Fiction Speculative Science Fiction

They said this day would come, but they never really believed it. When they started wearing masks, they said it would go back to “normal” eventually, but instead we reached a new, devastating normal.

The world population is unsustainable - at nearly 20 billion, we are overcrowded. Forests are gone, except for a few rare stands constantly battling those trying to plunder them. We grow food in tall buildings hydroponically, and the question of being vegetarian or not is moot. Where would a cow graze? Who has the space for a chicken, much less a pig? 

The diseases have grown, too. We all cover up against mosquitoes day and night, and boil and filter our drinking water even as it leaves the tap. We light fires to keep away the bugs, seal up our homes, cook everything until all germs are killed. 

Those masks are not just to filter our viruses but also to keep out smoke and pollution. We’re forced to stop flying, to use our solar panels and wind turbines for electricity, but it’s still not enough. 

The storms won’t stop. It could be fire, or lightning, or flood, hurricane or tornado, a sand storm or a tsunami. Or it could simply be war - everyone needs something these days. The sound of bombs or helicopters blends with the sound of thunderclouds, and gales. 

Steadily, we’ve moved inland as the seas rise, into tall (but not too tall) structures. There are few of us left, the scientists, because no one believes in hope anymore. We’ve adjusted to the reality of a post-climate world. A world in which resources are scarce and getting scarcer. Where the few own much, and everyone else must scrounge. 

So why am I here? This year, everyone is dying of a novel virus that cannot be treated. They’re calling it AVRV-53, an avian respiratory virus that was discovered in ‘53. Sure, we created vaccines, but in this burgeoning population, the virus simply mutated until we had to keep making vaccines and eventually could not keep up. It only got more aggressive. We searched the world for medicines, much too late protecting forests we’d flattened generations ago. 

All the true elderly are gone, mostly from disease, but also from simple things like poor sanitation or lack of water. At 49, I’m practically aged. I am certainly gray-haired, but then, so many of us now are. Stress, I suppose, or just fear. 

Still, these past months, I’ve been taking a closer look at this virus. It’s like many others we’ve seen in the past - the so-called previous bird flus, coronaviruses, SARS, and others that kept coming back until humanity just got used to dealing with them. But this one is different - nothing seems to be beating it back. 

After many, many experiments, many of them done on my own body, I was lucky to hit on a process that allows me to test if the medicines I’m using work. There is one that I am confident of, a beautiful little organic compound that neutralizes it without harming the organism. 

Unfortunately, the active ingredient is only found on the southern border of the Amazon rainforest, or what remains of it. It’s the only rainforest still around these days, though only about ten percent of it remains, in scattered woods, the rest mostly savannah, as if it were in Africa, not South America. 

I have traveled here, these last weeks, taking trains and boats, obtaining special carbon passes to come to this protected place. I must continue to wear my mask, of course, and also sign a pledge saying I have no designs on the wood here, will not start a fire, and won’t take anything away. It’s just a formality - so many tourists come here to just see the last standing forest trees.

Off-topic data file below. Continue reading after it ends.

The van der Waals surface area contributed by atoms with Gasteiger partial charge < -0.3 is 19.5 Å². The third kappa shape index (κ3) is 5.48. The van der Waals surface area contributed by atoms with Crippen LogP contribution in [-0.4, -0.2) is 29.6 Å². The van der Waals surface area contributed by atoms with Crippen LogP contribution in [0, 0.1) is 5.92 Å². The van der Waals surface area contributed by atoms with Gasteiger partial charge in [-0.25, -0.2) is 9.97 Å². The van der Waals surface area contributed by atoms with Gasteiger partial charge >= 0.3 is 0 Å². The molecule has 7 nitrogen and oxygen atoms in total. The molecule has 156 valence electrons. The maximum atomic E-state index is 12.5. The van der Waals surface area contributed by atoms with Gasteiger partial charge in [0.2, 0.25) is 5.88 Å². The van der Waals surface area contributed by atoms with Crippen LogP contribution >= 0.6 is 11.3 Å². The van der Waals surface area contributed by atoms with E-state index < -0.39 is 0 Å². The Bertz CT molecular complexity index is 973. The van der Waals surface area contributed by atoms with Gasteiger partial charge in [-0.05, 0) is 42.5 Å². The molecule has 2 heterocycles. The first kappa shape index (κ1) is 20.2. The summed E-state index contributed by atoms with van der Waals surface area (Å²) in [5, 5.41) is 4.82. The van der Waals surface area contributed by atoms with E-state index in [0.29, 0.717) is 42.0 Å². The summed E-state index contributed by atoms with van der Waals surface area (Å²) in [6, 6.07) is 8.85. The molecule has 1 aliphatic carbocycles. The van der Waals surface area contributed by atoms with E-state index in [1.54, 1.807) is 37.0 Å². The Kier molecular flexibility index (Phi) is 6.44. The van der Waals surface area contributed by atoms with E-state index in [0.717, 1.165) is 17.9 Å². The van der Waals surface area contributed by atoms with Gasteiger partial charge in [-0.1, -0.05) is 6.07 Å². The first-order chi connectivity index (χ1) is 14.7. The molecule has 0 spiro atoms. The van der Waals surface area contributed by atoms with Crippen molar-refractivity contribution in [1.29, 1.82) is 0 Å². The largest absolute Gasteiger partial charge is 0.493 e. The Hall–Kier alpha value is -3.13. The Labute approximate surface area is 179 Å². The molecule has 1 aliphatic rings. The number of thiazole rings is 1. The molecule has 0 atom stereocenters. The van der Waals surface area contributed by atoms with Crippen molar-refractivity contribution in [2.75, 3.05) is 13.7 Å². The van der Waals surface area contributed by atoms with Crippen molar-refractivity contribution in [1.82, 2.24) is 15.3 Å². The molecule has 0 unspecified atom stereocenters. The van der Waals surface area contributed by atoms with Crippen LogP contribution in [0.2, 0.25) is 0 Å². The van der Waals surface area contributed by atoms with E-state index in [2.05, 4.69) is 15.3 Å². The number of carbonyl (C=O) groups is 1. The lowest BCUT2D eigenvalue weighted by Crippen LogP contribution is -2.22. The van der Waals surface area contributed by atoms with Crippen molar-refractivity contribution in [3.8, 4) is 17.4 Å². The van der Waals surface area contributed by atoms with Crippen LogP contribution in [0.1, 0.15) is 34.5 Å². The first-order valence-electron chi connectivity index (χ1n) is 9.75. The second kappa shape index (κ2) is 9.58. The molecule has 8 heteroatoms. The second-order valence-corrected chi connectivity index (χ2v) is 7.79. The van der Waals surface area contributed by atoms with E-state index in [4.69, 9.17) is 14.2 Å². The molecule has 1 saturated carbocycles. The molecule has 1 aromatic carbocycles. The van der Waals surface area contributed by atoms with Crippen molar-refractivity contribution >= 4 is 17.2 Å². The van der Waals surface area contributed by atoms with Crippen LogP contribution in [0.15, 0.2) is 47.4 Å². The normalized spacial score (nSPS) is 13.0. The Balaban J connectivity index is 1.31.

Here I stand, surrounded by an ancient Kapok tree that the natives worship. Nearby is a rare cashew that grows only here, the fruit of which is exported at exorbitant prices. The remains of cocoa trees and rubber trees are seen, but they produce little, having been transplanted indoors for the valuable commodities they contain.

No, the one I am looking for is Leopoldinia piassaba, a palm tree that now grows only here. Here, near the black river, the remaining stands of trees should be ahead, soon. The trees are squat and long-leafed, the fibers once useful for making brooms and baskets. But many decades ago, many of them were destroyed, because they harbored “kissing bugs” that spread Chagas disease. I can only hope this last stand still remains.

I cross the river, which would pass for a creek in the old days, it is so dry. Just past these few fragrant magnolias, I can make out some trunks, wide and fibrous. If I can just reach them in fruit, with their nuts ripe, I can make more of the extract that will prevent another couple of billion from dying. I need only a few fruits; even two will do if nothing else is available. 

As I cross, a native Amazonian greets me. He is here in his home with his family. They smile, their faces marked by the radiation burns many now have, and unrecognizable under their masks and hats. The children peek out from the hut. They look old beyond their age. Unlike me, however, they are still free of disease. 

I look around - the trees are nowhere. The man tells me the trees are gone, chopped for the fibers not a week ago. Not one is left.

I start scratching around in the dirt - perhaps some fruits have fallen. Perhaps the seeds are here, ready to be replanted. But he explains their policy of burning the area around the trees, making a clearing to prevent a further fire. It is this that allowed him to build a permanent home here. 

I smile ruefully. His permanent home will not be so permanent. I kick at the dirt - what is left is only a shell. The last shell of the last piassava palm, the last hope for humanity.

April 19, 2021 22:32

You must sign up or log in to submit a comment.